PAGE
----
[Initial posting on Nov 29 2020][Updated on Nov 30 2020] added a section about the scaling law w.r.t. the model size, per request from Felix Hill. [Updated on Dec 1 2020] added a paragraph referring to Dauphin & Bengio’s “Big Neural Networks Waste Capacity“. this is a short post on why i thought (or more like imagined) the scaling laws from <scaling laws for autoregressive generative modeling> by Heninghan et al. “[is] inevitable from using log loss (the reducible part of KL(p||q))” when “the log loss [was used] with a max entropy model“, which was my response to Tim Dettmers’s
[WARNING: there is nothing “WOW” nor technical about this post, but a piece of thought i had about GPT-3 and few-shot learning.] Many aspects of OpenAI’s GPT-3 have fascinated and continue to fascinate people, including myself. these aspects include the sheer scale, both in terms of the number of parameters, the amount of compute and the size of data, the amazing infrastructure technology that has enabled training this massive model, etc. of course, among all these fascinating aspects, meta-learning, or few-shot learning, seems to be the one that fascinates people most. the idea behind this observation of GPT-3 as a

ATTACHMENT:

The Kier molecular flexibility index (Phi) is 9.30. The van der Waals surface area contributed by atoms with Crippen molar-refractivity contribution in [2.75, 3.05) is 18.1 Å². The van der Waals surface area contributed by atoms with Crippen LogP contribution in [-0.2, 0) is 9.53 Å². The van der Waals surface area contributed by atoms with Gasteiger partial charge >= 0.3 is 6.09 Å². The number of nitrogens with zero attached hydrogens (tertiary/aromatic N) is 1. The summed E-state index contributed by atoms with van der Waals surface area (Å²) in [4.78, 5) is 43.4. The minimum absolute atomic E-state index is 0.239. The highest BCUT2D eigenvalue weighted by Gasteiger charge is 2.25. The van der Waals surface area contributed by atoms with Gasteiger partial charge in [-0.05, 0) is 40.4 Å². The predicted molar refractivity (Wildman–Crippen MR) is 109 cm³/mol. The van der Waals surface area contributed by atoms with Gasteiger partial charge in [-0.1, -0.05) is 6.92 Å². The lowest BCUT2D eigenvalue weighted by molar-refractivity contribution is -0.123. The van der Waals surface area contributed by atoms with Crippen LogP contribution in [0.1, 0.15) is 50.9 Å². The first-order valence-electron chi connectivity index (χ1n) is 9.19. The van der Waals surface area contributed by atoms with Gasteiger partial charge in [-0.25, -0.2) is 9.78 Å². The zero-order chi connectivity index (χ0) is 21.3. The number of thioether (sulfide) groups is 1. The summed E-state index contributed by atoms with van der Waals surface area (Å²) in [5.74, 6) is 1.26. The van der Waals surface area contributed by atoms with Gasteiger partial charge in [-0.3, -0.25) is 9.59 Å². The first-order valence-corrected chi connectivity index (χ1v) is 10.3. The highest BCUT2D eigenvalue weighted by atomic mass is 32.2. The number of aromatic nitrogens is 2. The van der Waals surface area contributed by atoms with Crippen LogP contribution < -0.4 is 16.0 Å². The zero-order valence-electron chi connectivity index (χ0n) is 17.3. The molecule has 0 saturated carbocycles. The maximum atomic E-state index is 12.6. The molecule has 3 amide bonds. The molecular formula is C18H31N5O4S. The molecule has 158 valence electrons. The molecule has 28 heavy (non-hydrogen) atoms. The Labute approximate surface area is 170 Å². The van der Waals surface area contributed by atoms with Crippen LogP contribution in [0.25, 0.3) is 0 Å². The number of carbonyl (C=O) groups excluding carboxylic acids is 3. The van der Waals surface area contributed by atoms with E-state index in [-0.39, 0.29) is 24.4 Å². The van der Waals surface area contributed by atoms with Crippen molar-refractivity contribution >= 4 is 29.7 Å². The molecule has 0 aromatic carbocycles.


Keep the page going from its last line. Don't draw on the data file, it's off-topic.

Update on October 23 2020: After I wrote this post, i was invited to give a talk on this topic of social impacts & bias of AI at the course <Ethics in AI> by Prof. Alice Oh at KAIST. I’m sharing the slide set here: Unreasonably shallow deep learning [slides]. There have been a series of news articles in Korea about AI and its applications that have been worrying me for sometime. I’ve often ranted about them on social media, but I was told that my rant alone is not enough, because it does not tell others why I ranted about
[this post was originally posted here in March 2020 and has been ported here for easier access.] TL;DR: after all, isn’t $k$-NN all we do? in my course, i use $k$-NN as a bridge between a linear softmax classifier and a deep neural net via an adaptive radial basis function network. until this year, i’ve been considering the special case of $k=1$, i.e., 1-NN, only and from there on moved to the adaptive radial basis function network. i decided however to show them how $k$-NN with $k > 1$ could be implemented as a sequence of computational layers this year,
A few weeks ago there was an open house at NYU Center for Data Science intended for faculty members of NYU. As one of the early members of the Center (i know! already!) i was given an opportunity to share why i joined the center and my experience at the Center so far with the audience. although i’m much more familiar with giving a research talk using a set of slides, i decided to try something new and give a talk without any slide. of course, this is totally new to me, and i couldn’t help but prepare a script in advance.